A WIGAN rescue dog may still be put down after the department for environment, food and rural affairs challenged a court order which gives her exemption.
Wigan Magistrates Court ruled that Missy the young terrier does not pose a risk to the public, and concluded she should be exempt from destruction even though she is a banned breed under Section 1 of the Dangerous Dog Act 1991.
The ruling was subject to final confirmation by The Department for Environment, Food and Rural Affairs (DEFRA), who administer a list of banned dogs who do not have to be put down.
However, they did not hand over the paperwork and want to challenge the Magistrates’ ruling.
Officials from DEFRA are attempting to have Missy’s case relisted before a District Judge sitting in Manchester Magistrates’ court; because they disapprove of the decision and think it should be changed, and the dog should be killed.
Phoebe, the dog’s breeder has come forward to the RSPCA and is willing to go through the Court process so that Missy can live. The RSPCA is supporting his application.
Missy was taken into care by the RSPCA in February this year, after she was found starved and underweight in a back garden in Rusholme which was covered in faeces.
She had no fresh drinking water, slept on filthy and wet bedding in a makeshift kennel, and was found ‘unsteady on her feet’ weighing only 13.6 kilos.
The dog suffered muscle wastage meaning her ribs, pelvis, spine, and hip bones were protruding under her skin.
The vets rated Missy’s health as one out of nine with one being emaciated and nine being obese, 5 is the optimum score.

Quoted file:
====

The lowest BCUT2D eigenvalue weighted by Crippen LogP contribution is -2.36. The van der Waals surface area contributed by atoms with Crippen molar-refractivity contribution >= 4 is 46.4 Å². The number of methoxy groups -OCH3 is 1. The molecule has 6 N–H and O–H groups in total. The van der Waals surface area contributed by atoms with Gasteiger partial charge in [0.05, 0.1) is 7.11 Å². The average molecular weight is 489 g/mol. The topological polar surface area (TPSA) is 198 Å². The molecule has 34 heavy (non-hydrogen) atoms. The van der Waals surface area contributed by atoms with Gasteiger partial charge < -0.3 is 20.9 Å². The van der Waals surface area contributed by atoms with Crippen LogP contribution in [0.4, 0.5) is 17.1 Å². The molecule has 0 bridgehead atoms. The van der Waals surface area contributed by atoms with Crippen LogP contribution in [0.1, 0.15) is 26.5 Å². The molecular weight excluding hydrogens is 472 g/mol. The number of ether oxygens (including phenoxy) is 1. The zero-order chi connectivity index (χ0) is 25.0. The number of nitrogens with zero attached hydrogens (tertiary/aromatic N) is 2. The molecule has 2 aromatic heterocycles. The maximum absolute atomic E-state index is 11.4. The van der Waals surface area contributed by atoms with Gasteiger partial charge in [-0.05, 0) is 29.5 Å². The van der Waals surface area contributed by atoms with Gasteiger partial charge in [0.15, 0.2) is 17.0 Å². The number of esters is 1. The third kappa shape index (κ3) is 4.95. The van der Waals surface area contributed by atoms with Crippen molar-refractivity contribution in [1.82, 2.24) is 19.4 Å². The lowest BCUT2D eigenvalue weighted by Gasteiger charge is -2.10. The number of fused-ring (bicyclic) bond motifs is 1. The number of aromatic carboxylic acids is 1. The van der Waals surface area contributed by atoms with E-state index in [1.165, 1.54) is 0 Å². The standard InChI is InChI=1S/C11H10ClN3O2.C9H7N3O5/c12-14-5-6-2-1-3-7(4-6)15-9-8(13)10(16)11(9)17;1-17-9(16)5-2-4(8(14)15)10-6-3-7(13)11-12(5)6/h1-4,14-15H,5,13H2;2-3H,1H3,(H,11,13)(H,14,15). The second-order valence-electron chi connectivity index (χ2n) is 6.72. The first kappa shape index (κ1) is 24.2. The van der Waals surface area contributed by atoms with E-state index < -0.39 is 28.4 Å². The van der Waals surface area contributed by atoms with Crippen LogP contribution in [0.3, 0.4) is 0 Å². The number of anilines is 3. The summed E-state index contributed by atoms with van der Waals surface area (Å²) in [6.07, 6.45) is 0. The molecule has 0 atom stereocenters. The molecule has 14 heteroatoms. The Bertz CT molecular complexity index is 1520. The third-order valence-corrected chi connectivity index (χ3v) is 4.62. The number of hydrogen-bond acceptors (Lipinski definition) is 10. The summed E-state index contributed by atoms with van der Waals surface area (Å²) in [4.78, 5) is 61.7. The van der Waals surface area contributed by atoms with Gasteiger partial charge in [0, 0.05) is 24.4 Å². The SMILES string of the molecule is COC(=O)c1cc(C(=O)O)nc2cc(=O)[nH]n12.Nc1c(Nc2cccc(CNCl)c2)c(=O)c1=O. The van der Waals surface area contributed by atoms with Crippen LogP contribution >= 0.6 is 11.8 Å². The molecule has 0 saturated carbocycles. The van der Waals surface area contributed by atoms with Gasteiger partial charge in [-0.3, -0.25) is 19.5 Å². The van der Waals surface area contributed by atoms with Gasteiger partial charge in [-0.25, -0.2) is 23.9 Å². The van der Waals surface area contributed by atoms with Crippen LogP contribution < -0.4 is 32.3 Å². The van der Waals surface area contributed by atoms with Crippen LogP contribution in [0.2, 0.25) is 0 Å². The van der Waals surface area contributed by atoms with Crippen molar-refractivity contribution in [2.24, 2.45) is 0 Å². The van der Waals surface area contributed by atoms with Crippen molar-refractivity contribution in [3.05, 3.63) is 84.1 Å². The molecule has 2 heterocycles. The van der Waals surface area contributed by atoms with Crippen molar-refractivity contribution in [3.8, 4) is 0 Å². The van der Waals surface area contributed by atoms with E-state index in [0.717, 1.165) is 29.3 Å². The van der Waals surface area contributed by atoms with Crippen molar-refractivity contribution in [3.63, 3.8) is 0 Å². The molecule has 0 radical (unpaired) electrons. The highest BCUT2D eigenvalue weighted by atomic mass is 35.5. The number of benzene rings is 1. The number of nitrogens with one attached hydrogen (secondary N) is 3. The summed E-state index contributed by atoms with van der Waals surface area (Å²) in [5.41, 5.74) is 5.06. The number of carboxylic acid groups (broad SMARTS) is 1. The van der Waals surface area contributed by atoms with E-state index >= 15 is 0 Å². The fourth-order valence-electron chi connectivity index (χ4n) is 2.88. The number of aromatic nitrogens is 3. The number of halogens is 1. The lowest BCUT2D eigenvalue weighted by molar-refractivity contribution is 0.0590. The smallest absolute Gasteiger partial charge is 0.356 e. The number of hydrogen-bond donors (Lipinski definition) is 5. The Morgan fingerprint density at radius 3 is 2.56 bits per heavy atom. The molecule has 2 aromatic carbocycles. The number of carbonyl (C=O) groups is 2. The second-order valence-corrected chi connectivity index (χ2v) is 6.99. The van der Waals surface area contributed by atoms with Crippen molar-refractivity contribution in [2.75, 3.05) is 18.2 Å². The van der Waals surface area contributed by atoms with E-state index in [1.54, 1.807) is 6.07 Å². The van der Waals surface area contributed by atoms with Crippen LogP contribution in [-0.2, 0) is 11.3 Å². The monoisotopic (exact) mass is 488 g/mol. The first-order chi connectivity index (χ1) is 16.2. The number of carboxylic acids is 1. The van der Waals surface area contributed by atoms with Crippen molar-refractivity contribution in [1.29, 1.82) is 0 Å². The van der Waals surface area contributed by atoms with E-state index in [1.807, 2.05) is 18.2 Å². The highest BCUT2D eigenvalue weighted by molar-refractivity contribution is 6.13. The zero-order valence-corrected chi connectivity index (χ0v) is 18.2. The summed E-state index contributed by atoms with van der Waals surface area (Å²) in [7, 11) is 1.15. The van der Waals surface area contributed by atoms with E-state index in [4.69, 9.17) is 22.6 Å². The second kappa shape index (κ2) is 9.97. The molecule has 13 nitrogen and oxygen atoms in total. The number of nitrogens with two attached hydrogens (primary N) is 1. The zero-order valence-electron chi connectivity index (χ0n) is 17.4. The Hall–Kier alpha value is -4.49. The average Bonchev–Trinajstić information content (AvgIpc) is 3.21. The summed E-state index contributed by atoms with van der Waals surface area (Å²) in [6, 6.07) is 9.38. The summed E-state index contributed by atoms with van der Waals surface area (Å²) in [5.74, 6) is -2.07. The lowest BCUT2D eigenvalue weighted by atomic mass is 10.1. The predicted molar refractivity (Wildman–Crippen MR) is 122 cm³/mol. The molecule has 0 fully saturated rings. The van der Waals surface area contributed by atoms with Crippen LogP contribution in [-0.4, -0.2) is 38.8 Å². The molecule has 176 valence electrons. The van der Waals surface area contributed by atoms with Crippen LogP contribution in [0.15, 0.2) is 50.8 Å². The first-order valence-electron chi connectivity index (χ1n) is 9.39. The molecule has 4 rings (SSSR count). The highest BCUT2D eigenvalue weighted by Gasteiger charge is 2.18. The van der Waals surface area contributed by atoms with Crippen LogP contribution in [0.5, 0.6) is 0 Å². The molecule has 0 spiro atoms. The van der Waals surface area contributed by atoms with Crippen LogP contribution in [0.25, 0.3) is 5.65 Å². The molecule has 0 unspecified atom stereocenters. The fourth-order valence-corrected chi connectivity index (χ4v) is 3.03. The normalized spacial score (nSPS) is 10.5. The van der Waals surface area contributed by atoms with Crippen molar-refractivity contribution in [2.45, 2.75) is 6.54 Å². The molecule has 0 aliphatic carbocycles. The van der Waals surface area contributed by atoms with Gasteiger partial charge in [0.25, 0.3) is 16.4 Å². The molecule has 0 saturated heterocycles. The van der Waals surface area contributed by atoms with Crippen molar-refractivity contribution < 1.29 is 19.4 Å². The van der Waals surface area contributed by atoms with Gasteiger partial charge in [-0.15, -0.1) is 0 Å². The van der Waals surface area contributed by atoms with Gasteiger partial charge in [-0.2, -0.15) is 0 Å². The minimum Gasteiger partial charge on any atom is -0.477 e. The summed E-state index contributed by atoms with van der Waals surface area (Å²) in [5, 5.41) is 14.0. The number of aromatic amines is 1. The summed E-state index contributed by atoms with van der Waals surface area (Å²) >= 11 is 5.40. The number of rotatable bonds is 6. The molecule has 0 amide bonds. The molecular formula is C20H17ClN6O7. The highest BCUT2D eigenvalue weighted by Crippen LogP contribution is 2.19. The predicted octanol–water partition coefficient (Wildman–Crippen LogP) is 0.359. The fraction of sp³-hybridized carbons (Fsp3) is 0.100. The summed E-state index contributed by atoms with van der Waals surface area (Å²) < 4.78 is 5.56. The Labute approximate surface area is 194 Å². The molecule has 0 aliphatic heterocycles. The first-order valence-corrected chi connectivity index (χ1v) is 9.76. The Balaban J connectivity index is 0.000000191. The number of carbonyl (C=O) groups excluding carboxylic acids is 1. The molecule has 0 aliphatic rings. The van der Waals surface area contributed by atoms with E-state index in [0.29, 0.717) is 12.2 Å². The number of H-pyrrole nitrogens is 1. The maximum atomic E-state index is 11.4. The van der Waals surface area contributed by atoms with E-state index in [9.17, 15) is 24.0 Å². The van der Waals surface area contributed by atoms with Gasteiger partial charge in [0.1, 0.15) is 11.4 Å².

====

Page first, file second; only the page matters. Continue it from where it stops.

The dog’s owner, Rachel McKenzie, 32 of Deyne Avenue, Rusholme pleaded guilty in July to two offences under the Animal Welfare Act.
She was given a 12 month Community order, which includes a curfew, and is also banned from keeping dogs for eight years.
She admitted to the RSPCA officers that Missy hadn’t eaten for around two months, and added she was too unwell to look after the dogs and clean the yard; a task her former boyfriend took care of.
The statement below was released in conjunction with the case:
“We are very concerned to hear that Missy’s case may not yet be concluded.
“As she has been considered not to constitute a danger to public safety and her potential new owner has been identified as fit and proper to be in charge of her, we hope this can be resolved quickly so Missy has the opportunity to live a long and happy life.
“We continue to care for Missy until she can be handed over to her new keeper.”